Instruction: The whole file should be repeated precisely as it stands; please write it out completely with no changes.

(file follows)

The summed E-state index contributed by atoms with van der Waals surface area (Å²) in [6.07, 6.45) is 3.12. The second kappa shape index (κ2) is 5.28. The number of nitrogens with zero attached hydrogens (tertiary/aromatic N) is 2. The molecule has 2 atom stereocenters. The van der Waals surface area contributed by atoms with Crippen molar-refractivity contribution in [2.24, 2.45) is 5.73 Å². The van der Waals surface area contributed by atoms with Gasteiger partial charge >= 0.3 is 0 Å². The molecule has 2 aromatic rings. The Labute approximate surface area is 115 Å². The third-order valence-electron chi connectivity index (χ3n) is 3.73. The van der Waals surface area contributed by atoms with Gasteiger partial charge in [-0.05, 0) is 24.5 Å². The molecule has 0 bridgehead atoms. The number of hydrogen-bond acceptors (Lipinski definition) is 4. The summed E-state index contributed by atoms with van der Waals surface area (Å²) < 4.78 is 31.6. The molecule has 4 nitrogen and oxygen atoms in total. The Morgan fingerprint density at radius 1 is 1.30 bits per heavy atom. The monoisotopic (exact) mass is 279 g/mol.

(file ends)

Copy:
The summed E-state index contributed by atoms with van der Waals surface area (Å²) in [6.07, 6.45) is 3.12. The second kappa shape index (κ2) is 5.28. The number of nitrogens with zero attached hydrogens (tertiary/aromatic N) is 2. The molecule has 2 atom stereocenters. The van der Waals surface area contributed by atoms with Crippen molar-refractivity contribution in [2.24, 2.45) is 5.73 Å². The van der Waals surface area contributed by atoms with Gasteiger partial charge >= 0.3 is 0 Å². The molecule has 2 aromatic rings. The Labute approximate surface area is 115 Å². The third-order valence-electron chi connectivity index (χ3n) is 3.73. The van der Waals surface area contributed by atoms with Gasteiger partial charge in [-0.05, 0) is 24.5 Å². The molecule has 0 bridgehead atoms. The number of hydrogen-bond acceptors (Lipinski definition) is 4. The summed E-state index contributed by atoms with van der Waals surface area (Å²) < 4.78 is 31.6. The molecule has 4 nitrogen and oxygen atoms in total. The Morgan fingerprint density at radius 1 is 1.30 bits per heavy atom. The monoisotopic (exact) mass is 279 g/mol.